Spices Used When Cooking Or Smoking Trout
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We have been asked a few times what are the best spices to use when cooking or smoking fresh trout so we though the following blog post would be helpful.
Curing is a method of preserving food, usually meat or fish, using a combination of salt and sugar. This simple mixture can be rubbed into trout to draw out moisture, kill any bacteria and preserve it for longer. Although you can find ready-cured trout in the supermarket, it’s much easier and cheaper to do it at home. Simply mix coarse sea salt, sugar and lemon zest and spread half of the mixture onto a large tray. Place the trout on top and spread the remaining half of the mixture on top of the trout. Cover with cling film and refrigerate for 12 hours. Once the trout feels firm, brush off the mixture and wash it in cold water before slicing and serving.
To ramp up the flavour, you can add herbs and spices to the curing mixture, such as fennel seeds, coriander seeds, juniper berries and dill seeds and leaves. This recipe for beetroot and lemon zest cured trout makes for a delicious (and beautifully coloured) fish dish—it would look particularly fitting on a Christmas dinner table.
Once you have your cured trout, why not add a little spice blend? Known as a fish’s best friend, Chermoula Spice Blend is a Moroccan spice mix used throughout Morocco, Tunisia, Libya and Algeria. In Tunisia, chermoula is used on salted, cured fish to mark the end of Ramadan.
Smoking is one of the most delicious ways to cook trout. With their small size, even texture and fantastic flavour, it’s the perfect fish for smoking. There are two ways to smoke trout and fish in general: hot smoking and cold smoking. Hot smoking involves fully cooking the fish while adding a smoky flavour. Meanwhile, cold smoking infuses the trout with that same smoky flavour, but using minimal heat. In other words, without cooking the trout. This allows the smoke to penetrate the fish more easily.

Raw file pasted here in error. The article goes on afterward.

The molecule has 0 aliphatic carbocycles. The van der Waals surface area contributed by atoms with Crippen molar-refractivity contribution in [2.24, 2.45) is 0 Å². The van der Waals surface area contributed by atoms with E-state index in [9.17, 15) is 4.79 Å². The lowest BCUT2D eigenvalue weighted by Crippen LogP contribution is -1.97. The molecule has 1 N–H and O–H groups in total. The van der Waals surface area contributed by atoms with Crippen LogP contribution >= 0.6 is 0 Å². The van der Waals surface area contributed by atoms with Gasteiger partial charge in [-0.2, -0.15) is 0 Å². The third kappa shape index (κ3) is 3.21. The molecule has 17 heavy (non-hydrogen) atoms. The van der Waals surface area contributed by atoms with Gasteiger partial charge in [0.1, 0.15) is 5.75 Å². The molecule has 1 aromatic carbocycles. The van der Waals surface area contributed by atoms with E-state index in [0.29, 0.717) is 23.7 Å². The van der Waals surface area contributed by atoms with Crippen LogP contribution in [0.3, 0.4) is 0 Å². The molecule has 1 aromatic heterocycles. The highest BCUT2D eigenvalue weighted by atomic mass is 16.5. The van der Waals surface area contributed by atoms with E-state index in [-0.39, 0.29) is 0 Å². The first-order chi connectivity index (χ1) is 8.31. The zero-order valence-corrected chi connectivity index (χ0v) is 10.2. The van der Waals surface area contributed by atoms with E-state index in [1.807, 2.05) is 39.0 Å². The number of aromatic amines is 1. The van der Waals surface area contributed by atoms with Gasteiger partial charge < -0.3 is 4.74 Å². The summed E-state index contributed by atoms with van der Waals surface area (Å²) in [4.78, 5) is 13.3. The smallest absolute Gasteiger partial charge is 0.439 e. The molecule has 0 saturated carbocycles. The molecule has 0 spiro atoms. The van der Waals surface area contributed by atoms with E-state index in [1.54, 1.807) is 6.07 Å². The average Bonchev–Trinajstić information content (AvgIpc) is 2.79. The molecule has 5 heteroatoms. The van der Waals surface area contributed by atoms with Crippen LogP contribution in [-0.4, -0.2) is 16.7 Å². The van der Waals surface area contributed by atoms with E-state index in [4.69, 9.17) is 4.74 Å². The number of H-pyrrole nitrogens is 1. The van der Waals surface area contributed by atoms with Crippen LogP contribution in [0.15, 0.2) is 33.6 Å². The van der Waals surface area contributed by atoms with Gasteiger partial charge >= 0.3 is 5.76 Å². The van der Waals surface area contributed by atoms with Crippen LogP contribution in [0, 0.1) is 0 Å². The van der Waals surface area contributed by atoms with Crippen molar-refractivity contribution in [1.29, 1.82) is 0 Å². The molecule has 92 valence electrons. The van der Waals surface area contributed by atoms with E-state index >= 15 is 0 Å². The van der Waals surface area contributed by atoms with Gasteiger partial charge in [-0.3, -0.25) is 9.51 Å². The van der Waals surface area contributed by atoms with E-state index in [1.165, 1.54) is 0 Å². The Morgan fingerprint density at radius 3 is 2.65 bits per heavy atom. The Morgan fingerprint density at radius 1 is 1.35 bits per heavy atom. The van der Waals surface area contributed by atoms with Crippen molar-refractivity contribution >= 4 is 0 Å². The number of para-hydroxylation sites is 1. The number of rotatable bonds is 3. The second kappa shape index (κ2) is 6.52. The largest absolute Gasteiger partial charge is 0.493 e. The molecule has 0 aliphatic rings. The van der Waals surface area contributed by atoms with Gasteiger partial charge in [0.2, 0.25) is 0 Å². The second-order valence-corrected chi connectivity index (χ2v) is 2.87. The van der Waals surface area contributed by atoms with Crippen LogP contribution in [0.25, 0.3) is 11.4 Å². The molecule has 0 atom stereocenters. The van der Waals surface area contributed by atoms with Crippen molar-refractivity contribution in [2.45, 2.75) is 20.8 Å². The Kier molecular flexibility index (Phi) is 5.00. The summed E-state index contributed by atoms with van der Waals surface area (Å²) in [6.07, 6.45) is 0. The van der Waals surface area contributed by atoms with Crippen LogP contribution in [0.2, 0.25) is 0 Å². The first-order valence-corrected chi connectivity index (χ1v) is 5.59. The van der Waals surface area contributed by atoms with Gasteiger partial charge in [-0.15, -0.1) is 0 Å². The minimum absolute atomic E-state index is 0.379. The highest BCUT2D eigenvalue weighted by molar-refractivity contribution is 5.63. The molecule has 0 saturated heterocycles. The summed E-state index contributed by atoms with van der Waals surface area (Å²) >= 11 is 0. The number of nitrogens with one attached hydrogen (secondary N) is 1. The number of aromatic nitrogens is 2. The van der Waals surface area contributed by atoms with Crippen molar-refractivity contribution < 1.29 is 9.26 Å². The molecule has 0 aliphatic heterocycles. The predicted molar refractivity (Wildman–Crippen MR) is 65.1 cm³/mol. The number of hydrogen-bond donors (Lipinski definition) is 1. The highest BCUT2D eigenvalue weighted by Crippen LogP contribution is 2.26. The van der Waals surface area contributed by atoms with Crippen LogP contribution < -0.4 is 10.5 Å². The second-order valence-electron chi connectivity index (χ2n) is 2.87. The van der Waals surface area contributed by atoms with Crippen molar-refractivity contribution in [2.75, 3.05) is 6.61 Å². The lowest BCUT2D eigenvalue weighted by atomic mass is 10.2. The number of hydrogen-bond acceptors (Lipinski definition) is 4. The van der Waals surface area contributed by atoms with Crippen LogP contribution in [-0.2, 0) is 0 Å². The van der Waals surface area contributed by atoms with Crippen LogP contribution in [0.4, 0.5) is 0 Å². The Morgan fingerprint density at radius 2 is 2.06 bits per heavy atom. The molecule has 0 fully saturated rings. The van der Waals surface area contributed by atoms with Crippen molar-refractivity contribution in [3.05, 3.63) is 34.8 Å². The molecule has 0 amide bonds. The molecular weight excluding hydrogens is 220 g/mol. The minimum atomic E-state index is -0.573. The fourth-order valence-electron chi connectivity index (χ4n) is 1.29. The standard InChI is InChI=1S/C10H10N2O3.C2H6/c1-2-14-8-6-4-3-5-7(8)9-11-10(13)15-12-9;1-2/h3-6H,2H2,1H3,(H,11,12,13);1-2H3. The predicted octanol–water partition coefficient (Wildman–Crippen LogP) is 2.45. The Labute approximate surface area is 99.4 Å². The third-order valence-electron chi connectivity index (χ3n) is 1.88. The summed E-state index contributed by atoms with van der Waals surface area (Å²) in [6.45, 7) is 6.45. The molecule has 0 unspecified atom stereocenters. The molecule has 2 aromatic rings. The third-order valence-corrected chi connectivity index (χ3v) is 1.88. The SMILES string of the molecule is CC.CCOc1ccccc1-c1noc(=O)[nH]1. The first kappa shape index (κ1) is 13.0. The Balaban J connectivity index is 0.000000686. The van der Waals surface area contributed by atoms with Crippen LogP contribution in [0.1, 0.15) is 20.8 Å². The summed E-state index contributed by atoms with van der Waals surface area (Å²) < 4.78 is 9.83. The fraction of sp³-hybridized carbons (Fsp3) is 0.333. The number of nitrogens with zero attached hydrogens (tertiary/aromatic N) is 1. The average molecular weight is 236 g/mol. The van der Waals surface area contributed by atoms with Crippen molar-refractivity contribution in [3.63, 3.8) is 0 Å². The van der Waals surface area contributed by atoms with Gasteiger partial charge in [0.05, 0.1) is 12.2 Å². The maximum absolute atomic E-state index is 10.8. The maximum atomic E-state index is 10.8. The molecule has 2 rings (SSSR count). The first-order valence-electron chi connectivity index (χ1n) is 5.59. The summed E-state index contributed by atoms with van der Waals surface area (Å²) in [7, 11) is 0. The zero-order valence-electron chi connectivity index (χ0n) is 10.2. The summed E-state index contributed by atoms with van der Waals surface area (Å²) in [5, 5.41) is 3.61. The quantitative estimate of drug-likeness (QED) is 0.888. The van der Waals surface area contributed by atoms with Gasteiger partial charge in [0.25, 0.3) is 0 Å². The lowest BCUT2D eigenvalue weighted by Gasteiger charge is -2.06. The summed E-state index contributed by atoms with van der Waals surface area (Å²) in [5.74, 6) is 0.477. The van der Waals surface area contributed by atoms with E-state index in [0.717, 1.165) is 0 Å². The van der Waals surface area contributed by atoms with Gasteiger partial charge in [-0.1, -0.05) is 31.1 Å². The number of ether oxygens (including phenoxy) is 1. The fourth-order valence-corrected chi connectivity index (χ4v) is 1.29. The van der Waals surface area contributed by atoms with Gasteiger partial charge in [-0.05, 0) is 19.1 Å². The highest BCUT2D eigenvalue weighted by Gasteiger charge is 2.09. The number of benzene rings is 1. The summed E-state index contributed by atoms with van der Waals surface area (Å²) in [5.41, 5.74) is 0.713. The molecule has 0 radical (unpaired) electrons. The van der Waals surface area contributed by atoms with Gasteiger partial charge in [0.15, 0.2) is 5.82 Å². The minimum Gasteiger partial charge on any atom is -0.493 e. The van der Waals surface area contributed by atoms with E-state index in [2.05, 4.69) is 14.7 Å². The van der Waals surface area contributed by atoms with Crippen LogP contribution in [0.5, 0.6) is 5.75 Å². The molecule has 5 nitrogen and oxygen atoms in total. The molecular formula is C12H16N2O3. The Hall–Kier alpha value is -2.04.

Whether you’re hot or cold smoking, you’ll need to cure your trout first. This allows salt and other ingredients to soak into the meat and draw out excess moisture. Simply follow the same curing method in the previous section and add whatever herbs and spices take your fancy—smoked garlic powder, smoked paprika and crushed chipotle peppers will add an extra smoky flavour. This method is known as a ‘dry cure’, but you can also add liquids such as water, juice or beer for a stronger, ‘wet cure’ method.
Once you’ve cured and rinsed your trout, it’s time to smoke it. For hot smoking, simply place your trout in a smoker or on a low-heat barbecue and cook for around 15 minutes. Make sure to close the lid so that the smoke really soaks into the fish. Remember to use a mild wood so as not to overwhelm the flavours. Alternatively, you can cook the prepared trout on planks of wood, either in an oven or on the BBQ. The following planks of wood work really well, Cedar, Cherry and Alder. Learn more about cooking trout on planks here.
If you’re cold smoking, this will take longer but the results are worth it. Simply place the trout in your cold smoker and leave for up to 24 hours. You’ll notice the ends of the tail and other fins will dry up and turn crispy when cooked.